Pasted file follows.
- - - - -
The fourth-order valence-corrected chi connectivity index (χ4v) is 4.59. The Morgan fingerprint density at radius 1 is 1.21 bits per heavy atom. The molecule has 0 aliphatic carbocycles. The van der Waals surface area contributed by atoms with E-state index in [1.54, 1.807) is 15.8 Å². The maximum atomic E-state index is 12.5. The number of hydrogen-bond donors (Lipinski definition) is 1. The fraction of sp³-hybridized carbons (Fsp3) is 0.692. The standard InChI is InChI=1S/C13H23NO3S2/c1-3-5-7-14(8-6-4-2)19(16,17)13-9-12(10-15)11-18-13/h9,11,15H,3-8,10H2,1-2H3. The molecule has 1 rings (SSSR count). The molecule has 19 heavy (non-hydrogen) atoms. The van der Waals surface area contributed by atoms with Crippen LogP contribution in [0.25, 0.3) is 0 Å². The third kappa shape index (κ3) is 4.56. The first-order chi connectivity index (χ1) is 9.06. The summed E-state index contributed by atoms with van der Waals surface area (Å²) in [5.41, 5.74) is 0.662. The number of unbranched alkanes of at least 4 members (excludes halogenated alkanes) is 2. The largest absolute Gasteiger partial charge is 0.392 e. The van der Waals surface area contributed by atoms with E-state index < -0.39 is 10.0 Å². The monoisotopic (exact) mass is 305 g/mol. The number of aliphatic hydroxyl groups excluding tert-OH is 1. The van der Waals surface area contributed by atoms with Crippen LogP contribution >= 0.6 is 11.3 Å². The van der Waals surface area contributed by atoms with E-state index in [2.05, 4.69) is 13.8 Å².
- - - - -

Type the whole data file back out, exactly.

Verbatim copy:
The fourth-order valence-corrected chi connectivity index (χ4v) is 4.59. The Morgan fingerprint density at radius 1 is 1.21 bits per heavy atom. The molecule has 0 aliphatic carbocycles. The van der Waals surface area contributed by atoms with E-state index in [1.54, 1.807) is 15.8 Å². The maximum atomic E-state index is 12.5. The number of hydrogen-bond donors (Lipinski definition) is 1. The fraction of sp³-hybridized carbons (Fsp3) is 0.692. The standard InChI is InChI=1S/C13H23NO3S2/c1-3-5-7-14(8-6-4-2)19(16,17)13-9-12(10-15)11-18-13/h9,11,15H,3-8,10H2,1-2H3. The molecule has 1 rings (SSSR count). The molecule has 19 heavy (non-hydrogen) atoms. The van der Waals surface area contributed by atoms with Crippen LogP contribution in [0.25, 0.3) is 0 Å². The third kappa shape index (κ3) is 4.56. The first-order chi connectivity index (χ1) is 9.06. The summed E-state index contributed by atoms with van der Waals surface area (Å²) in [5.41, 5.74) is 0.662. The number of unbranched alkanes of at least 4 members (excludes halogenated alkanes) is 2. The largest absolute Gasteiger partial charge is 0.392 e. The van der Waals surface area contributed by atoms with E-state index < -0.39 is 10.0 Å². The monoisotopic (exact) mass is 305 g/mol. The number of aliphatic hydroxyl groups excluding tert-OH is 1. The van der Waals surface area contributed by atoms with Crippen LogP contribution >= 0.6 is 11.3 Å². The van der Waals surface area contributed by atoms with E-state index in [2.05, 4.69) is 13.8 Å².